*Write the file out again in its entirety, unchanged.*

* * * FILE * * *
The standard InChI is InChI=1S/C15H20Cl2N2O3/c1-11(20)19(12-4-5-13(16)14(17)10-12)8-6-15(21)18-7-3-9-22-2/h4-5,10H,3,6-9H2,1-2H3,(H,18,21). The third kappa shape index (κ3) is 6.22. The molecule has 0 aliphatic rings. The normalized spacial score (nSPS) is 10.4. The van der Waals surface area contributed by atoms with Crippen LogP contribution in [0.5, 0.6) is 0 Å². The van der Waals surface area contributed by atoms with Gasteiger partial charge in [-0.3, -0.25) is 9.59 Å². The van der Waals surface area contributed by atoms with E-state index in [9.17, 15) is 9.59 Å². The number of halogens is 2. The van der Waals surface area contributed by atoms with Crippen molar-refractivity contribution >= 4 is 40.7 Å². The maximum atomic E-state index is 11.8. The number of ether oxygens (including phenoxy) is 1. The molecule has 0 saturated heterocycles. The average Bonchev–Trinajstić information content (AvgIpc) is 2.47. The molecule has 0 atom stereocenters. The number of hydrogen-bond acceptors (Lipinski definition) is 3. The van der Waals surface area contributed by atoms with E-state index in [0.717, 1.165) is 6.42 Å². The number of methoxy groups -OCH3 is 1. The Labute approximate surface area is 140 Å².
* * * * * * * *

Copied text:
The standard InChI is InChI=1S/C15H20Cl2N2O3/c1-11(20)19(12-4-5-13(16)14(17)10-12)8-6-15(21)18-7-3-9-22-2/h4-5,10H,3,6-9H2,1-2H3,(H,18,21). The third kappa shape index (κ3) is 6.22. The molecule has 0 aliphatic rings. The normalized spacial score (nSPS) is 10.4. The van der Waals surface area contributed by atoms with Crippen LogP contribution in [0.5, 0.6) is 0 Å². The van der Waals surface area contributed by atoms with Gasteiger partial charge in [-0.3, -0.25) is 9.59 Å². The van der Waals surface area contributed by atoms with E-state index in [9.17, 15) is 9.59 Å². The number of halogens is 2. The van der Waals surface area contributed by atoms with Crippen molar-refractivity contribution >= 4 is 40.7 Å². The maximum atomic E-state index is 11.8. The number of ether oxygens (including phenoxy) is 1. The molecule has 0 saturated heterocycles. The average Bonchev–Trinajstić information content (AvgIpc) is 2.47. The molecule has 0 atom stereocenters. The number of hydrogen-bond acceptors (Lipinski definition) is 3. The van der Waals surface area contributed by atoms with E-state index in [0.717, 1.165) is 6.42 Å². The number of methoxy groups -OCH3 is 1. The Labute approximate surface area is 140 Å².